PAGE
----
Mantle Flow, Mantle Plumes, Geodynamics, Reference Frames, Plate Tectonics, Geoid, True Polar Wander, Planetary Interiors
I am currently pursuing several lines of research, which are all related to the numerical modelling of the dynamics of large-scale convection in the Earth's mantle. I am trying to understand how and where slabs subducted at convergent plate margins trigger plumes at the core-mantle boundary, in particular at the margins of Large-Low Shear wave Velocity Provinces, and how the pattern of slabs and plumes thus modelled compares to seismic tomography images. My models further aim at understanding to what extent topography and uplift/subsidence are caused by mantle density anomalies and flow ("dynamic topography"), how the changes in mantle density distribution change the Earth's non-hydrostatic inertia tensor and thus cause a re-orientation of the entire Earth relative to its spin axis (true polar wander; TPW), and how mantle flow driven by subduction influences heat flow across the core-mantle boundary, which is an important boundary condition for the geodynamo. I also look at the observed vs. modelled spectral characteristics of geoid and topography, and extend this research approach to the other terrestrial planets and the moon, with the aim of finding out how their gravity field, topography and distribution of volcanism relate to each other. I perform this research in part by myself, but to a large part through numerous collaborations with colleagues worldwide. Further, I currently supervise the Ph.D. theses of Rene Gassmoeller and Elvira Mulyukova.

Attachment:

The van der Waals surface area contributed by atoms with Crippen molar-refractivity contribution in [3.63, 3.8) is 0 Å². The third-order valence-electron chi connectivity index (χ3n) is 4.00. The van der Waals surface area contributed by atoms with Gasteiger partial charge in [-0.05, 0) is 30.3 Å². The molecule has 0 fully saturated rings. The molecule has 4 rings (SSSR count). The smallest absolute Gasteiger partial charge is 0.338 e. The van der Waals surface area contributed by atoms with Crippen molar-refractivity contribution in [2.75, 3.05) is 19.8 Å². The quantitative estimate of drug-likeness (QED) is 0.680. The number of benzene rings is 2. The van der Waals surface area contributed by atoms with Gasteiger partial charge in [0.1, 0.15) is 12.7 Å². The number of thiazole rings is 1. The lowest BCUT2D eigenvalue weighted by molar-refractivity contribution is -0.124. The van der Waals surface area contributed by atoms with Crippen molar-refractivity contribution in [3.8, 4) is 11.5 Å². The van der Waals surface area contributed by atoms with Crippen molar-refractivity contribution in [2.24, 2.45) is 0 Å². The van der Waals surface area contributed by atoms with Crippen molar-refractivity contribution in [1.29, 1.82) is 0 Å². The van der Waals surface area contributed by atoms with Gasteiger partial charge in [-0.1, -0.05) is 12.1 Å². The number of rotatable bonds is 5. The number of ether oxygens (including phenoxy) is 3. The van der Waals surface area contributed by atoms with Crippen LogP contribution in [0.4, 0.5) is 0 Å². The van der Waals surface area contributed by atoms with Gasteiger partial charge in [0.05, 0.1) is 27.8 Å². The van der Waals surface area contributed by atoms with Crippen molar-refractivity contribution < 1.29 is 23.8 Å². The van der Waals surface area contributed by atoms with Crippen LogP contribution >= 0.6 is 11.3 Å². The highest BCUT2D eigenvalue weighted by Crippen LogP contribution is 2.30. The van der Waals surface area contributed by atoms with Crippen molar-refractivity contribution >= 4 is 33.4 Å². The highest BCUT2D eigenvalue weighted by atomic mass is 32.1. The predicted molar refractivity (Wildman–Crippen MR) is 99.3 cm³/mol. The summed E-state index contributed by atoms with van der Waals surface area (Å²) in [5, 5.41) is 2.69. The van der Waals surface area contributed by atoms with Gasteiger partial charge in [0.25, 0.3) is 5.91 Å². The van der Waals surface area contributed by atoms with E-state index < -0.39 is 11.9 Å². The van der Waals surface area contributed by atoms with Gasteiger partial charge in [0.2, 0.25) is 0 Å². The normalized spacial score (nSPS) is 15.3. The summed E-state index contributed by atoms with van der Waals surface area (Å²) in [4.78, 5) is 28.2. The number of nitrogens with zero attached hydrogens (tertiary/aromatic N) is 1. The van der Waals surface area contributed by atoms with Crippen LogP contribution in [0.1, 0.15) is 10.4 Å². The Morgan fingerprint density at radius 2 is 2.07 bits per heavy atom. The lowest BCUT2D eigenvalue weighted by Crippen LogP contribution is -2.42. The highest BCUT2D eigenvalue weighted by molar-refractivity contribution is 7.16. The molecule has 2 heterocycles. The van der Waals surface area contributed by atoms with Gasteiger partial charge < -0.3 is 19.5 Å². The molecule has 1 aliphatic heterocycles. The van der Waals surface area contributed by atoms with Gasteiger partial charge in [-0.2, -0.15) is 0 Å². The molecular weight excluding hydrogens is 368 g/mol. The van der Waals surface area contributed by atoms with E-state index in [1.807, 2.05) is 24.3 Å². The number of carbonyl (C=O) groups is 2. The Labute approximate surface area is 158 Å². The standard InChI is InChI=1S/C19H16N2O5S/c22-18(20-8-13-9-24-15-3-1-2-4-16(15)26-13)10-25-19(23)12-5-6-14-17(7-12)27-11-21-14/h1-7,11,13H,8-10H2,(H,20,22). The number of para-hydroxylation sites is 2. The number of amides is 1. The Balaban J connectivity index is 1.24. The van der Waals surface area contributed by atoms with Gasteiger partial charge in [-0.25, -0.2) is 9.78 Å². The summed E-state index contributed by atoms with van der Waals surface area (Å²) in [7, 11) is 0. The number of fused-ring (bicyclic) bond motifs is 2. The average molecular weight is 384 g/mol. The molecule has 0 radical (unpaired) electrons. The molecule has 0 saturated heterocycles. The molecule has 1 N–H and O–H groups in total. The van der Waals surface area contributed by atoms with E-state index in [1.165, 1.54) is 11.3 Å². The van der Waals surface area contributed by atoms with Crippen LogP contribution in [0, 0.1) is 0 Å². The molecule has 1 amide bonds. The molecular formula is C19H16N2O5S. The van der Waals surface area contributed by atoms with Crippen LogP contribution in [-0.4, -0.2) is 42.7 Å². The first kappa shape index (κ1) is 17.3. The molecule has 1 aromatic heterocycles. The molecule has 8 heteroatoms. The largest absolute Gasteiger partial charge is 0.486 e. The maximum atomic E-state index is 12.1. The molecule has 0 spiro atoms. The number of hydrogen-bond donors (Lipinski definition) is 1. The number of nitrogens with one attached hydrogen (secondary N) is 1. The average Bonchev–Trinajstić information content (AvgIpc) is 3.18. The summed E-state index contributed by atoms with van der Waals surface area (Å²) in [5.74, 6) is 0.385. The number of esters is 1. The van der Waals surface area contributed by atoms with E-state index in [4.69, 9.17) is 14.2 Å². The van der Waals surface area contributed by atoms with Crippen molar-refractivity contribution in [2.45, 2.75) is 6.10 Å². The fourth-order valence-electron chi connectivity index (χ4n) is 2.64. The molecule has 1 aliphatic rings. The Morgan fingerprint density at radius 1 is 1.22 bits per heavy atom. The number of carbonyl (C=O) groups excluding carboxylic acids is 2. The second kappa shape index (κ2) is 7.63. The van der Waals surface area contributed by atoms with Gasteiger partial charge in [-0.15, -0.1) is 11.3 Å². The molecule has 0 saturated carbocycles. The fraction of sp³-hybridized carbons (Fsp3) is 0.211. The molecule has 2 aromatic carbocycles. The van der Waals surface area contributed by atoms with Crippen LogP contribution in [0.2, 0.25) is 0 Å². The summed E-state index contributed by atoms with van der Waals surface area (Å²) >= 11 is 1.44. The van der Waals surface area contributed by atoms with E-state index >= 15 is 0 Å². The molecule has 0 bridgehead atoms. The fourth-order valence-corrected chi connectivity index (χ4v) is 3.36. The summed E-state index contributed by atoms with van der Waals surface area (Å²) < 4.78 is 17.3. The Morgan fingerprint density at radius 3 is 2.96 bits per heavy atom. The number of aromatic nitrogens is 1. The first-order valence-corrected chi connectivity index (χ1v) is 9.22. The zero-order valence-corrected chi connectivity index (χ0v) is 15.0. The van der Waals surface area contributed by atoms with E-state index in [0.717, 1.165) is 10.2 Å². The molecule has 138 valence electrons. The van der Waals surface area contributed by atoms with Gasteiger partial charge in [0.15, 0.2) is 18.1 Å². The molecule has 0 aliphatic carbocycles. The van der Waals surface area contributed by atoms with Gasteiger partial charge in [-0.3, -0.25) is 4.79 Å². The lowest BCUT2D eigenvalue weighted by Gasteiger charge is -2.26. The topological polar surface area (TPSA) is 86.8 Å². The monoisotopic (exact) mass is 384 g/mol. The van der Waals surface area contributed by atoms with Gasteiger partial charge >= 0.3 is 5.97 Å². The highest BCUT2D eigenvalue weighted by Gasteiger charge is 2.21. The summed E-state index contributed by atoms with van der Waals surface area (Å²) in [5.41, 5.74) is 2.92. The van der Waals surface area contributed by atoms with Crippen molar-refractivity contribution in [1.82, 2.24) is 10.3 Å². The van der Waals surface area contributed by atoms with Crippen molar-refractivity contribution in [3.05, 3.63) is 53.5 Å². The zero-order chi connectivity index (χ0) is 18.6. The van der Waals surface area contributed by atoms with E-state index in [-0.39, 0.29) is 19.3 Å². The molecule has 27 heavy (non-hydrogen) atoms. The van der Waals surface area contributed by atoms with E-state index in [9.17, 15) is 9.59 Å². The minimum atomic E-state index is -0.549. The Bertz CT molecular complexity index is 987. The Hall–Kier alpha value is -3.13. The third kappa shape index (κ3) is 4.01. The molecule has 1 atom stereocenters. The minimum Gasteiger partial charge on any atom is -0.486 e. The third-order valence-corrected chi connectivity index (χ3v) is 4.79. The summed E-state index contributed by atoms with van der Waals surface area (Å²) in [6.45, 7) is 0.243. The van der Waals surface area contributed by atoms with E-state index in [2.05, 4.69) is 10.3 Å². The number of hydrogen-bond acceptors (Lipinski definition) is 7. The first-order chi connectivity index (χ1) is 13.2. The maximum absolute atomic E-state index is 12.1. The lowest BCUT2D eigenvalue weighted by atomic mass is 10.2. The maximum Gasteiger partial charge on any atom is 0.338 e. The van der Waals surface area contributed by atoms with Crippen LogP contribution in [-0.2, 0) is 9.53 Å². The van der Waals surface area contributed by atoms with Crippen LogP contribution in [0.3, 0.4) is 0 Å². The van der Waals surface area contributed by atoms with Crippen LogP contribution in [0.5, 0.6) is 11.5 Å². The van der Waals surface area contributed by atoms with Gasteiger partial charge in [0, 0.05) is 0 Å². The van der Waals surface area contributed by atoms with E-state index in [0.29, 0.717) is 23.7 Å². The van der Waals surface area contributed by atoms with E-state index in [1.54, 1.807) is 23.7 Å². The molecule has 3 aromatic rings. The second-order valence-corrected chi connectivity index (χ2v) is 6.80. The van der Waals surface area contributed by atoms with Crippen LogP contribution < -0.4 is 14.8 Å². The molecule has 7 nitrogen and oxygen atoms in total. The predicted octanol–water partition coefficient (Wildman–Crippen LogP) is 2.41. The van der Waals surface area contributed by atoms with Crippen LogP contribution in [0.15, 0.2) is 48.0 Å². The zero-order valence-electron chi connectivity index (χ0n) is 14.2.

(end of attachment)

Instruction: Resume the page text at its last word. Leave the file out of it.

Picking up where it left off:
Bernhard Steinberger carried out his undergraduate studies mainly at Munich University, but spent one year at the University of Edinburgh. After writing his diploma thesis, Bernhard obtained the Diploma in geophysics in 1990. Subsequently, he went on to graduate studies at Harvard University, where he obtained a MS degree in Applied Mathematics in 1994, and a PhD degree in Geophysics in 1996. His PhD thesis was concerned with large-scale flow in the Earth's mantle, and how it causes motion of hotspots and true polar wander (TPW). These topics have remained the focus of his interest ever since. After completing his PhD study, Bernhard worked as a post-doctoral researcher at Academia Sinica (Taipei, Taiwan; 1996-1997) and Frankfurt University (Germany; 1997-2001), as visiting researcher at University of Colorado at Boulder (USA; 2001-2002) and Bayerisches Geoinstitut (Bayreuth, Germany; 2002 and 2004), and as a researcher at IFREE, JAMSTEC (Yokosuka, Japan; 2004-2004) and the Geological Survey of Norway (Trondheim, Norway; 2004-2009). Since 2009 Bernhard is a researcher at GeoForschungsZentrum Potsdam (Germany) and Professor II at the University of Oslo (Norway). Through various collaborations he aims to compare his numerical models predictions to observations. These include ages and paleolatitudes along hotspot tracks, which can be compared to model predictions of hotspot motion. Towards that goal, Steinberger also participated in the IODP cruise to the Emperor Chain. He uses models of hotspot motion and true polar wander to devise global absolute reference frames for plate motions.